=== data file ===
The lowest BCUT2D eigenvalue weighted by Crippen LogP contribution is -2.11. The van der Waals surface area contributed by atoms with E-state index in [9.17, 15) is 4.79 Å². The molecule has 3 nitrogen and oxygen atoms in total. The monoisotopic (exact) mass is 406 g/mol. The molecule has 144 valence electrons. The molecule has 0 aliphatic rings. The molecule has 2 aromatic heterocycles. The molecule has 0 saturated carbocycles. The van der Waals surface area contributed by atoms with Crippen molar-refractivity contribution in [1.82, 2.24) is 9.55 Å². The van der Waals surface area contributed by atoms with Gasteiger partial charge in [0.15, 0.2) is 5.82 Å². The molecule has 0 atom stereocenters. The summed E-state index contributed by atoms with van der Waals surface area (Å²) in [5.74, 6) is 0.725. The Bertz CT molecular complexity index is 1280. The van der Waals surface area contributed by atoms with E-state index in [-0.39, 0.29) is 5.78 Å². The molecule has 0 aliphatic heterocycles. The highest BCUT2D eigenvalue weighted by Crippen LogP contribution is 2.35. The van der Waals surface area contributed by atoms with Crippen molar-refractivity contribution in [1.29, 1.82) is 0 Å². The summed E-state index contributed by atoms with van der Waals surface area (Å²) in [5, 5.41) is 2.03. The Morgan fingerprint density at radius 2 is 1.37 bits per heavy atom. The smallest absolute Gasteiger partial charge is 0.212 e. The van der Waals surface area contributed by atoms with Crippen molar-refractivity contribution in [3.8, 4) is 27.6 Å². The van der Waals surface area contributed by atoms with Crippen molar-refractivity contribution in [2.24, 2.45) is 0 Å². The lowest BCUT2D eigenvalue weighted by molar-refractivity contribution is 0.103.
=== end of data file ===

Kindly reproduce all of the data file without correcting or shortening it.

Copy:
The lowest BCUT2D eigenvalue weighted by Crippen LogP contribution is -2.11. The van der Waals surface area contributed by atoms with E-state index in [9.17, 15) is 4.79 Å². The molecule has 3 nitrogen and oxygen atoms in total. The monoisotopic (exact) mass is 406 g/mol. The molecule has 144 valence electrons. The molecule has 0 aliphatic rings. The molecule has 2 aromatic heterocycles. The molecule has 0 saturated carbocycles. The van der Waals surface area contributed by atoms with Crippen molar-refractivity contribution in [1.82, 2.24) is 9.55 Å². The van der Waals surface area contributed by atoms with Gasteiger partial charge in [0.15, 0.2) is 5.82 Å². The molecule has 0 atom stereocenters. The summed E-state index contributed by atoms with van der Waals surface area (Å²) in [5.74, 6) is 0.725. The Bertz CT molecular complexity index is 1280. The van der Waals surface area contributed by atoms with E-state index in [-0.39, 0.29) is 5.78 Å². The molecule has 0 aliphatic heterocycles. The highest BCUT2D eigenvalue weighted by Crippen LogP contribution is 2.35. The van der Waals surface area contributed by atoms with Crippen molar-refractivity contribution in [1.29, 1.82) is 0 Å². The summed E-state index contributed by atoms with van der Waals surface area (Å²) in [5, 5.41) is 2.03. The Morgan fingerprint density at radius 2 is 1.37 bits per heavy atom. The smallest absolute Gasteiger partial charge is 0.212 e. The van der Waals surface area contributed by atoms with Crippen molar-refractivity contribution in [3.8, 4) is 27.6 Å². The van der Waals surface area contributed by atoms with Crippen molar-refractivity contribution in [2.24, 2.45) is 0 Å². The lowest BCUT2D eigenvalue weighted by molar-refractivity contribution is 0.103.